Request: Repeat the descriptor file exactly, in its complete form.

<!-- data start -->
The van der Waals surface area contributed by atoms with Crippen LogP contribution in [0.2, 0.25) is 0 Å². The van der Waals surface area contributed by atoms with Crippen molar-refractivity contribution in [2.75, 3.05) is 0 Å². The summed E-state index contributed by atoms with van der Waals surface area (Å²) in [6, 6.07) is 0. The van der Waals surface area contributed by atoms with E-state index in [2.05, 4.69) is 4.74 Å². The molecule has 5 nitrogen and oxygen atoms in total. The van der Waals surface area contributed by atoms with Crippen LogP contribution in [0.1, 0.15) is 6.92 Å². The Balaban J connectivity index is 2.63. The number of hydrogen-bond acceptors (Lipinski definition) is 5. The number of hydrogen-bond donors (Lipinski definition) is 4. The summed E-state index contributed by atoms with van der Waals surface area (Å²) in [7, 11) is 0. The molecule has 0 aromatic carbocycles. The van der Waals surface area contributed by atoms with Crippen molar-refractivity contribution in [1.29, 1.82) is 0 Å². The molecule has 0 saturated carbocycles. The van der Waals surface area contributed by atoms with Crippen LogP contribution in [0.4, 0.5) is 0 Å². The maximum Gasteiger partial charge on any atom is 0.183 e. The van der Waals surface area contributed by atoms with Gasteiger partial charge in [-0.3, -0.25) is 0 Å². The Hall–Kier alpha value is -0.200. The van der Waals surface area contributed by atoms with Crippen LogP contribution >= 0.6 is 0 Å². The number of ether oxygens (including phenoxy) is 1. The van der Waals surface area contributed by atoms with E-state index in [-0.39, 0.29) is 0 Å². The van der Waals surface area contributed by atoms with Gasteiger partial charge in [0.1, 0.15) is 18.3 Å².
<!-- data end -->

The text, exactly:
The van der Waals surface area contributed by atoms with Crippen LogP contribution in [0.2, 0.25) is 0 Å². The van der Waals surface area contributed by atoms with Crippen molar-refractivity contribution in [2.75, 3.05) is 0 Å². The summed E-state index contributed by atoms with van der Waals surface area (Å²) in [6, 6.07) is 0. The van der Waals surface area contributed by atoms with E-state index in [2.05, 4.69) is 4.74 Å². The molecule has 5 nitrogen and oxygen atoms in total. The van der Waals surface area contributed by atoms with Crippen LogP contribution in [0.1, 0.15) is 6.92 Å². The Balaban J connectivity index is 2.63. The number of hydrogen-bond acceptors (Lipinski definition) is 5. The number of hydrogen-bond donors (Lipinski definition) is 4. The summed E-state index contributed by atoms with van der Waals surface area (Å²) in [7, 11) is 0. The molecule has 0 aromatic carbocycles. The van der Waals surface area contributed by atoms with Crippen molar-refractivity contribution in [1.29, 1.82) is 0 Å². The molecule has 0 saturated carbocycles. The van der Waals surface area contributed by atoms with Crippen LogP contribution in [0.4, 0.5) is 0 Å². The maximum Gasteiger partial charge on any atom is 0.183 e. The van der Waals surface area contributed by atoms with Gasteiger partial charge in [-0.3, -0.25) is 0 Å². The Hall–Kier alpha value is -0.200. The van der Waals surface area contributed by atoms with Crippen LogP contribution >= 0.6 is 0 Å². The number of ether oxygens (including phenoxy) is 1. The van der Waals surface area contributed by atoms with E-state index in [-0.39, 0.29) is 0 Å². The van der Waals surface area contributed by atoms with Gasteiger partial charge in [0.1, 0.15) is 18.3 Å².